November 24, 2012 § Leave a comment
I’ve read several posts from technology bloggers lately on their experiences at the new Microsoft Stores. Many encountered ill-informed Microsoft employees, but the employee I talked to at the flagship Times Square store was in a whole different league.
I was struggling immensely to type using the Surface’s Touch Cover, and I thought part of the problem was that I couldn’t find any trace of a system wide autocorrect feature. The employee next to me (we’ll call him Mr. Microsoft) wasn’t talking to anyone, so I asked him how to enable autocorrect. Mr. Microsoft first looked for the option in Word’s menus, and when he failed to find one there he looked in the general system settings to no avail. He then replicated the problem, trying to input the word “the” which displayed “thr” on the screen.
Puzzled, Mr. Microsoft asked me, ” that should say ‘the’ right?”
“I think so.”
“I’m really not sure what to do. Well anyway what do you think of the Surface?”
I restrained myself from beginning a rant.
“You’re asking the wrong guy. I prefer Apple products. Since you asked I think the form factor is awkward and I don’t understand why the RT version has a desktop at all.”
And then the unthinkable happened. The guy who is supposed to be selling the product agreed with me.
“Yeah I personally wouldn’t buy one either.”
It gets better. After a brief pause, Mr. Microsoft looked at me and said, “I mean I just have no use for one. I already have a MacBook Pro.”
I was speechless, but it didn’t stop there. He noticed the iPhone 5 in my hand.
“Hey are those still on back order? I’ve been trying to get one for weeks.”
“Umm…I’m not sure,” I said, double checking that his shirt did indeed say Microsoft.
“I bought mine through Verizon. If Apple is sold out you should try the carriers. Who is your carrier?”
“Well I got an unlocked 4S that I use on T-Mobile. I was planning to use my Microsoft discount to get an iPhone 5, but don’t tell anyone!”
Whoops, sorry Mr. Microsoft.
I decided to push him a bit. “You should use that discount to get an iPad while you’re at it.”
“Nah that would just be obnoxious.”
I asked him how sales of the Surface were, and he somehow still managed to criticize the product he was supposed to be selling with his answer.
“They’re good, lots of demographics are buying it. People like it because it has Office. I mean even though it’s sluggish and it’s not the best tablet on the market, Office is a big deal for some people.”
I thanked him for his help and left the store. He seemed like a genuinely nice guy, and very fortunate that none of his supervisors overheard our conversation.
Microsoft, you might want to double check that your sales people show just as much enthusiasm for your products as they do for your competition.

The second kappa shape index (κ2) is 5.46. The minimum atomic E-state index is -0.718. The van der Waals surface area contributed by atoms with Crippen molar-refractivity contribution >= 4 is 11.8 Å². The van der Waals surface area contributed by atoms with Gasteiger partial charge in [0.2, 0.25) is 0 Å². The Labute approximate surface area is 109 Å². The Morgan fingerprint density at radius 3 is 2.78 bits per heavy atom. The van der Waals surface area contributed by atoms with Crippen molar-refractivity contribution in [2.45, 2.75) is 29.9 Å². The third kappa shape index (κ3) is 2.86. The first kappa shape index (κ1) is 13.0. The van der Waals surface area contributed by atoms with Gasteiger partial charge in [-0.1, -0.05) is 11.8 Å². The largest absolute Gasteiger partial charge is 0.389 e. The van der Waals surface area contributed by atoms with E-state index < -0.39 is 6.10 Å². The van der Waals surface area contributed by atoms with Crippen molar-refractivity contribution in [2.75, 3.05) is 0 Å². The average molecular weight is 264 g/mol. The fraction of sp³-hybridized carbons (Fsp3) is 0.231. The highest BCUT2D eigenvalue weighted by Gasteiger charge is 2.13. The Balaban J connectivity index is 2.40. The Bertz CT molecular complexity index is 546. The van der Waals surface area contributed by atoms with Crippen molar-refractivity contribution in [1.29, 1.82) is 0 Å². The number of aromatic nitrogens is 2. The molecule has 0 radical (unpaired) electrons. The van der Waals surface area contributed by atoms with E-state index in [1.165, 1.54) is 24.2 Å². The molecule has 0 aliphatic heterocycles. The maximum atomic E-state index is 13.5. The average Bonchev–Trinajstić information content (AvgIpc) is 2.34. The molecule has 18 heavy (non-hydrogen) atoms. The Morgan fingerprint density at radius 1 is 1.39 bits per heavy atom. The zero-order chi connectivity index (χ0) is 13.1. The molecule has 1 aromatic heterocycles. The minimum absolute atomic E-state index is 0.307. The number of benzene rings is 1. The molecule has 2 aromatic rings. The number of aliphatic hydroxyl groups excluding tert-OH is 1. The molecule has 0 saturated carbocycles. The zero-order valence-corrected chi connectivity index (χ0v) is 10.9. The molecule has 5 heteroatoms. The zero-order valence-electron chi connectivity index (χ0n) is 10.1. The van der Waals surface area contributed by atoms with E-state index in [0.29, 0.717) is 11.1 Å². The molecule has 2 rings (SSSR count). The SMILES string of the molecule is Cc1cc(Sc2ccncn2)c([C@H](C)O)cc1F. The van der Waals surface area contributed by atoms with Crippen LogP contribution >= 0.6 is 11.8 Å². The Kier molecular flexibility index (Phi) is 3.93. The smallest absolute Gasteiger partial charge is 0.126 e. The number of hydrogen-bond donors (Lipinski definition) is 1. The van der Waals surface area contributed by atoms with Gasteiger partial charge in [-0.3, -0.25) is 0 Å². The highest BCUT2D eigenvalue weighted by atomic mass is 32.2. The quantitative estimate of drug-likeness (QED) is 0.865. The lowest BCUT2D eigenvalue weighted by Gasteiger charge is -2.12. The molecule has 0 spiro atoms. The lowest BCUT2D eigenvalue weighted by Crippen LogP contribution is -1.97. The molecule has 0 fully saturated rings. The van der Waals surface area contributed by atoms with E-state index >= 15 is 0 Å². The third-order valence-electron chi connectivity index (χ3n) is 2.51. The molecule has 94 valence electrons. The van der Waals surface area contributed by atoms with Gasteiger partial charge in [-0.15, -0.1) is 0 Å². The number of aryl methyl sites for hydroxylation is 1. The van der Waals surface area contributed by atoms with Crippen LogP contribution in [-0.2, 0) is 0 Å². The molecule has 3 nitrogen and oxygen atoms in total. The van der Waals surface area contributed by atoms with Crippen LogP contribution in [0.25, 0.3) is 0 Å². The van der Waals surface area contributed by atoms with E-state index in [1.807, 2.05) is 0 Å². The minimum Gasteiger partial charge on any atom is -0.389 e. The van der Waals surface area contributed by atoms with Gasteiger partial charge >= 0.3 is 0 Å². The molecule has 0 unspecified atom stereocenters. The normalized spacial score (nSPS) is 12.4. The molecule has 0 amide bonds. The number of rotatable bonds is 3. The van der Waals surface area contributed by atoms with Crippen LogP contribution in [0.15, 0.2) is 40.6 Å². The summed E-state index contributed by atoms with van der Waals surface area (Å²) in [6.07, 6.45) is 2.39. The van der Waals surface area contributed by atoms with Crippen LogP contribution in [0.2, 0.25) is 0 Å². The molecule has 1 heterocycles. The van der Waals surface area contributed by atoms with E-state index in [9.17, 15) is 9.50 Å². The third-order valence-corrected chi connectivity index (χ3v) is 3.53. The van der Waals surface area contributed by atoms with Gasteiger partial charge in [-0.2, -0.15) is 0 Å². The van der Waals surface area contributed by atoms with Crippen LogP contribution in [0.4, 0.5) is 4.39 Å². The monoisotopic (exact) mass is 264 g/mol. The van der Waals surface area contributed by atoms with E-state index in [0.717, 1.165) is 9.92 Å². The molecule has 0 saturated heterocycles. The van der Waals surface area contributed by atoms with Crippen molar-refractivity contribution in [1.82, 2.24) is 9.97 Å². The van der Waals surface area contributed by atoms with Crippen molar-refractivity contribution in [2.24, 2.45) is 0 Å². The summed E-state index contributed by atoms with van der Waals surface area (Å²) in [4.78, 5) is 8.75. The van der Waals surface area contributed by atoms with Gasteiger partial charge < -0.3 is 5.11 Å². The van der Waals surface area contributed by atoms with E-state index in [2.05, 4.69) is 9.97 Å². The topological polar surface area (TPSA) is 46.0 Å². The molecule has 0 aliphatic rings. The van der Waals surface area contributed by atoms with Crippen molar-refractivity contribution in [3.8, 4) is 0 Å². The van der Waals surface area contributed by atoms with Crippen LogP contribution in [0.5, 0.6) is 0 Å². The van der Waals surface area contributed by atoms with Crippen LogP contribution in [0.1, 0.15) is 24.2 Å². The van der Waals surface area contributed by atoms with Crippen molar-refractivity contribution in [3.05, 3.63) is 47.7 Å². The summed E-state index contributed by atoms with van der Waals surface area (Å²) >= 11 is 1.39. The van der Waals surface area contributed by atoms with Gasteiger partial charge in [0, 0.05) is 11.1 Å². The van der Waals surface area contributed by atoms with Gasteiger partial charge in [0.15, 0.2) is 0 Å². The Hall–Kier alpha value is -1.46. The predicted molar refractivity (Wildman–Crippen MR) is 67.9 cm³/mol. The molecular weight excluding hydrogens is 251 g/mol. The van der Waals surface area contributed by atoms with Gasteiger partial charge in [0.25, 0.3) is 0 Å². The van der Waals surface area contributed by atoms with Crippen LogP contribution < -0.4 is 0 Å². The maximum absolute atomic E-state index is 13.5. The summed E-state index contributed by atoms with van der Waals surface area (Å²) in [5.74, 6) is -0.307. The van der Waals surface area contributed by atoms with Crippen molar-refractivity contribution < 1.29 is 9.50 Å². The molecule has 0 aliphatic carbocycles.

November 2, 2012 § 3 Comments
Tonight was a special night to be a USC School of Cinematic Arts student. The film screened in our Theatrical Film Symposium class was the marvelous Flight, starring Denzel Washington. Our guest speaker was none other than director and USC alumnus Robert Zemeckis, whose name adorns the building where I have spent the vast majority of my college career.
Flight is a character study about addiction. After a heart pounding first act in the air, its pace becomes more measured as Denzel Washington’s character is slowly consumed by the weight of his own lies about his substance abuse.
I couldn’t help thinking back to another character study concerning addiction I experienced this year: Rockstar Games’ Max Payne 3. I had some problems with the game when it was released, and tonight I was once again reminded just how wide the gap is between the expression of a serious subject in film and in games.
Max Payne 3 was not slow and measured, it was an unapologetic Rambo-esque romp. The aesthetics highlighted Payne’s struggle with substance abuse, but his inner turmoil never found its way into the moment to moment play. I mowed down enemy after enemy without a thought. I was not Denzel, I was Stallone.
And there’s the rub. The game may have meant to be about addiction, but in reality it was about killing people, like so many of its peers. Why do so many games start with noble ambitions but resort to asking the player to perform heinous tasks?
The only answer I have been able to come up with is that it is hard to sell a player on a serious subject without exciting moment to moment action. But you know what, the same goes for film, yet big studio films like Flight are still made.
As game designers I feel that we have a responsibility to join our aesthetics and mechanics in a cohesive package. They cannot be about different subjects, just as a film’s direction and editing cannot tell different stories.
While I believe games capable of tackling serious subjects, Flight served as a painful reminder that here they have yet to take off.